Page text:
Bankset Energy Corporation has ambitious plans to install gigawatts of solar PV on railway sleepers across the globe. While the first installation took place in Switzerland, work is underway on projects in Germany, the United Kingdom, France, the United States, China and Italy; and gearing up in Austria and Spain. pv magazinespeaks to Bankset Group president, Patrick Buri.
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The U.K. renewable energy investor says it plans to cover the world’s railway network system – said to be over one million km long when added together – with solar PV panels.
Bankset Energy began its journey in Bern, Switzerland, on private industrial track connected to the SBB/CFF track; and started installing 200 MW worth of panels on 1,000 km of rail track in Saxony, Germany, in June. The latter is set to be completed in 2019, and extended to 10,000 km by 2022.
The company is also working on projects in the United Kingdom, France, the United States, China and Italy; and is gearing up for more in Austria and Spain, Bankset Group president, Patrick Buri, tells pv magazine, adding that either Bankset Rails Group installs the projects, or it works with several rail specialists, such as Sersa Rail Group.
Regarding project times, Buri says that if the line is completely closed, “we can install 1,000 km in one to four months.”
“Using patented technology, solar panels made of silicone and aluminium are designed to clip over existing railway sleepers. These are currently made from concrete, wood and steel – proven technologies that have stood the test of time,” read a statement from the company on the technology.
It continued, “The Bankset Energy System transforms the existing technology into a cutting edge energy system, without affecting the infrastructure and avoiding the cost of replacing existing sleepers.”
Buri says Bankset uses solar cells manufactured in the United States, while the Bankset Energy solar panel system is assembled in Europe in two manufacturing centers. “We also have a manufacturing center in Asia – China – but Bankset Energy is designed by Bankset Energy Group in Switzerland and the U.K.,” he says.
Bankset is also said to be in discussions with a number of sleeper manufacturers to develop the technology and adapt its product to fit all existing sleepers. Responding to which companies, specifically, it works with, Buri says, “For rails we work with Deutsche Bahn Systems Technic and TUV, we have many partners for rails and solar. We also work with Plasser & Theurer.”
Development of the technology in European factories started back in 2013, says Bankset, with €10 million in financing provided by Bankset Investments Ltd, Bankset Energy Ltd and other, unidentified, public and private investors, mainly from the United Kingdom and the United States. Another €300 million is set to be raised in a further financing round.
Buri says that the new financing is ongoing, with most of the initial funds already secured. He adds, “We are looking at new investors now and talking to the largest equity and capital markets.”
Responding to how the generated solar electricity will be sold, Patrick Buri outlined a number of different, potential, business models. These include:
- The electricity goes business to business into the train station;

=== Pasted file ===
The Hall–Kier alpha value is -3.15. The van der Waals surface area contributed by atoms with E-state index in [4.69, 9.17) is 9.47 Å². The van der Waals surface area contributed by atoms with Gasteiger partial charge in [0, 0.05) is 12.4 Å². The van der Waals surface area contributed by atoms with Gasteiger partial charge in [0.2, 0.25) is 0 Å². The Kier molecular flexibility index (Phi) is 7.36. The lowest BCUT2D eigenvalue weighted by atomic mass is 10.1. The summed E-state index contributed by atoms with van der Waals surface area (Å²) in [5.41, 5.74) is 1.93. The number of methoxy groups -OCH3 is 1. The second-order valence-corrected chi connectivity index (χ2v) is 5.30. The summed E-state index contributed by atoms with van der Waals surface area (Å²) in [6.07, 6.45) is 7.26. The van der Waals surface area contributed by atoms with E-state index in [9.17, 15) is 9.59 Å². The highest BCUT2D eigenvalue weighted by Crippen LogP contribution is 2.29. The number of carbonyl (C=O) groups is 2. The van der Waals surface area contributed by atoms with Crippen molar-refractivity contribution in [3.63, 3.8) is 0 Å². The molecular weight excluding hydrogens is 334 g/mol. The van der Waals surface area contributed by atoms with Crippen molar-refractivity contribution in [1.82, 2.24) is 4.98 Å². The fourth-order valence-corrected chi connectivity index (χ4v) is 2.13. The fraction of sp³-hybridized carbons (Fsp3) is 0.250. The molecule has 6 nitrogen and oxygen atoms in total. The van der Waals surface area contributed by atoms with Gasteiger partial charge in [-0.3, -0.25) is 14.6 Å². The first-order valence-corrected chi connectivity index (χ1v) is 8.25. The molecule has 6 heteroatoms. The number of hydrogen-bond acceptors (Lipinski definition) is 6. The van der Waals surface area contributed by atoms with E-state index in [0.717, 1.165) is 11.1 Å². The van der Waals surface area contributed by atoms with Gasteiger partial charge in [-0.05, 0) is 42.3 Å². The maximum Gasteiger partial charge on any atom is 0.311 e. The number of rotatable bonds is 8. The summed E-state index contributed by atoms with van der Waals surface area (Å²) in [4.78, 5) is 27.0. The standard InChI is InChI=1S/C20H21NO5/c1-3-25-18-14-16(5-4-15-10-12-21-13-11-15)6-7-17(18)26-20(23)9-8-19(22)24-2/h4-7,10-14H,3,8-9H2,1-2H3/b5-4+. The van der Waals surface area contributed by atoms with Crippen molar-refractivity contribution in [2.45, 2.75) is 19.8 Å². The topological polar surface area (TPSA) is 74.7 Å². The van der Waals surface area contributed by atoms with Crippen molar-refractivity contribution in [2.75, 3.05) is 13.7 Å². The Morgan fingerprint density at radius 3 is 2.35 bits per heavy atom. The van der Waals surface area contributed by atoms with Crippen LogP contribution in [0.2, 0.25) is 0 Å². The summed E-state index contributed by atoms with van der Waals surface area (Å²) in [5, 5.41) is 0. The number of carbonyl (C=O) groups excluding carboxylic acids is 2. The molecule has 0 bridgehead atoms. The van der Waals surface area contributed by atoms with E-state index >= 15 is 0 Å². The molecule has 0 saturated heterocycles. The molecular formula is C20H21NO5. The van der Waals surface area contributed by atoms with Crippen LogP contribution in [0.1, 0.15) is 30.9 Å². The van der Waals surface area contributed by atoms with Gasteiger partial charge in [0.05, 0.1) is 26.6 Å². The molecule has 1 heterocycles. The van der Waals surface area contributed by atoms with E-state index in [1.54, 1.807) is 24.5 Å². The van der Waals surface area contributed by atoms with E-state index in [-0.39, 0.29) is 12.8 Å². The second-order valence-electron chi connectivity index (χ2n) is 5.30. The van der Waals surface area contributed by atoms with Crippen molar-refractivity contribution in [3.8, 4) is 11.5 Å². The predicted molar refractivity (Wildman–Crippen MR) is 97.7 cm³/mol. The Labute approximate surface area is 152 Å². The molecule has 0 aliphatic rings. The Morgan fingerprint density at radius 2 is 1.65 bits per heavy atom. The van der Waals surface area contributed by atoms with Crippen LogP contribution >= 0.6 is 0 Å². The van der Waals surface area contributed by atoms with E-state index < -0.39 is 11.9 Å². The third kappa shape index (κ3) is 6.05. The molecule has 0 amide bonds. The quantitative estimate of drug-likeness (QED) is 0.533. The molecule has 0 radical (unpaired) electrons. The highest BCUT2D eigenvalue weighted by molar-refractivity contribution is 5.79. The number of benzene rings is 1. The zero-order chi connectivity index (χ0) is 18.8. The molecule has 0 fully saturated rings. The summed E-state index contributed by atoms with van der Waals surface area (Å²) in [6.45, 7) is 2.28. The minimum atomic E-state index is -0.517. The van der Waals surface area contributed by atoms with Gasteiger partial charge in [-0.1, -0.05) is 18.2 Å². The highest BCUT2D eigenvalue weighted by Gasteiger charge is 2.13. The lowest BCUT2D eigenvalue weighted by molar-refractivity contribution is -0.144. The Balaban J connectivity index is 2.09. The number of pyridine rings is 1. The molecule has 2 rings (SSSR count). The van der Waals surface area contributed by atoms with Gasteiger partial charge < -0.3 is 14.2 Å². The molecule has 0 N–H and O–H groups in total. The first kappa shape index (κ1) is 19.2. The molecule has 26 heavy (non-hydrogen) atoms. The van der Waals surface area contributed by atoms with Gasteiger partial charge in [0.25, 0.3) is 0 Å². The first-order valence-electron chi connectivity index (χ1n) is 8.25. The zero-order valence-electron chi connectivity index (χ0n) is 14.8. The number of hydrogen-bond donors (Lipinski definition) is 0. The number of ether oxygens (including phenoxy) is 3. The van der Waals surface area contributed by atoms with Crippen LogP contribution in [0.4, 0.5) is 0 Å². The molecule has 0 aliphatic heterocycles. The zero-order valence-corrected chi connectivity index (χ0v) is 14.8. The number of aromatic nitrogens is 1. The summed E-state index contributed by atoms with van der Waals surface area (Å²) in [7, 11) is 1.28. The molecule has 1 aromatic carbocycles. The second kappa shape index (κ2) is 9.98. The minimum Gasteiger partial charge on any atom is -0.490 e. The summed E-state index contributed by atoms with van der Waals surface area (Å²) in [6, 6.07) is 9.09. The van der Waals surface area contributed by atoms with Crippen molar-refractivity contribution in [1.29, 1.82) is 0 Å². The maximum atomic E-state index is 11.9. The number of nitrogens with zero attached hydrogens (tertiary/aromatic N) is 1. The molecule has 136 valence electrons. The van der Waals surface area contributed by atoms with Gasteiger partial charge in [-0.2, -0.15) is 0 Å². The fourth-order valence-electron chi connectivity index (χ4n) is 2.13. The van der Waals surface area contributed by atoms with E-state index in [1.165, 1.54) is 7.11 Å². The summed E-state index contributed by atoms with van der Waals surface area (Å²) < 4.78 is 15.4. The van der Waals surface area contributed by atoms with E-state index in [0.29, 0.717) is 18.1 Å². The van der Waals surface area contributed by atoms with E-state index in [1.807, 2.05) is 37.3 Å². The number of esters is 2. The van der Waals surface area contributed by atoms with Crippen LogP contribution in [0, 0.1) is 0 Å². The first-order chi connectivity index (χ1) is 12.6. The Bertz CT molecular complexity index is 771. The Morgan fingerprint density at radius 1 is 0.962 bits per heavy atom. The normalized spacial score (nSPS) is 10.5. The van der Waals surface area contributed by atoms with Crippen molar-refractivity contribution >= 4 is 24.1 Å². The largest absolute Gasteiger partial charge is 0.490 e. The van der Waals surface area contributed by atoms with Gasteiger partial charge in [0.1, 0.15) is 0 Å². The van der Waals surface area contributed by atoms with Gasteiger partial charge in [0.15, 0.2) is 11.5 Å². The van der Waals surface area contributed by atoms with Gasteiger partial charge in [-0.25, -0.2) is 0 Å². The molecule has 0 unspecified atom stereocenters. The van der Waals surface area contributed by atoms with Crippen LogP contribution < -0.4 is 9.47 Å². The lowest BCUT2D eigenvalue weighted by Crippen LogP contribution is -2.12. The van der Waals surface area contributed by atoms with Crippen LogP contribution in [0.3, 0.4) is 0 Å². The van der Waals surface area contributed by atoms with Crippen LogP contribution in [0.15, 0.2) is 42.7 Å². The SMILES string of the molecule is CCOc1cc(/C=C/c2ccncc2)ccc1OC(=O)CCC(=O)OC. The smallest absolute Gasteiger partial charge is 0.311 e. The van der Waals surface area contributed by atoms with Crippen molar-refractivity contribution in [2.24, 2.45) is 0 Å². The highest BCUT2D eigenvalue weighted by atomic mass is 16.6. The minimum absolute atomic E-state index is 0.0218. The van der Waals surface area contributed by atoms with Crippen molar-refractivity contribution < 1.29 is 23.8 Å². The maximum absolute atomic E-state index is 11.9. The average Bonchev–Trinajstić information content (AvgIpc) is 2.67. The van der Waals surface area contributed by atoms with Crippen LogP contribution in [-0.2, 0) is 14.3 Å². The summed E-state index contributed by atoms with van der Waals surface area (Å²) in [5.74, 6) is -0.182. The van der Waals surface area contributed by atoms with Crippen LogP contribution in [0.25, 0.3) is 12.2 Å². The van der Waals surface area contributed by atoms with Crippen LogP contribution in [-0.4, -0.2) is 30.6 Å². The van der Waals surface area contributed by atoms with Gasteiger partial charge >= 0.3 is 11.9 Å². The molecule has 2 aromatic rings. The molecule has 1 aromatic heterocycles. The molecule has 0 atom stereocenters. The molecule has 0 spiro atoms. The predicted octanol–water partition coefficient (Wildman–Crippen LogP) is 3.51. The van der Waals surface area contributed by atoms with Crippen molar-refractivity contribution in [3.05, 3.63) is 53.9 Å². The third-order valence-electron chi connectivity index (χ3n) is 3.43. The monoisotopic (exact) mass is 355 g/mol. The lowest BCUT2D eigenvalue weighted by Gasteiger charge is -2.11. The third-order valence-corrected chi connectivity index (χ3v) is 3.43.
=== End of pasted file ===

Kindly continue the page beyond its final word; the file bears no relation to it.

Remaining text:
- The electricity goes business to consumer into the houses / residences near by;
- The electricity goes to the overhead line to power the train;
- The electricity produced goes to batteries to power machines or the new Bombardier train has batteries (further research and development is under way in the U.K. with Network Rail, Bankset and Bombardier); or
- The electricity goes into the national or local grid network.
He added, “The electricity is sold to the grid for the moment in Germany , Switzerland and UK. Some electricity is also used for local use and tests at the rails system. The extra is sold to the grid or a local business. We also charge batteries and provide
light and other experiments with trains and grid or business.”
The nitty gritty
Asked whether the modules will be specially designed to endure the stresses of trains traveling over them, Buri replied that rail networks are divided into three distinct categories: (i) slow rails and parking rails, where there is “no particular stress”; (ii) medium speed secondary lines, where “Bankset energy solar panels are adapted and very resistant. There have been no problems to date; our glass is reinforced and has passed the most stressful tests”; and (iii) high speed lines, where “a very resistant panel is available and offered for all kinds of stress and problems also tested for rails ballast rocks and ice or wind resistant. No major problems, to this end the Bankset Energy solar panel is designed and certified for this purpose precisely.”
In terms of cleaning the modules, Buri says that while most of the cleaning is done by rain, the company also has a special “robot train”, which works with water pressure. “It’s super efficient,” says Buri, adding, “when required, we press the button, our robot train arrives and scans the network with a camera, and a water jet system with ecological product cleans the panels as required.”
For operations and maintenance (O&M), Buri says the company offers “Bankset Energy certified programs. Or we install, operate and asset manage the entire power plant for our customers turn key.” He adds, “We supervise all the electricity and for rails, we offer the best machines in the industry from the world leaders in rails maintenance – Plasser & Theurer – and we also use machines from ROBEL Bahnbaumaschinen and Siemens.”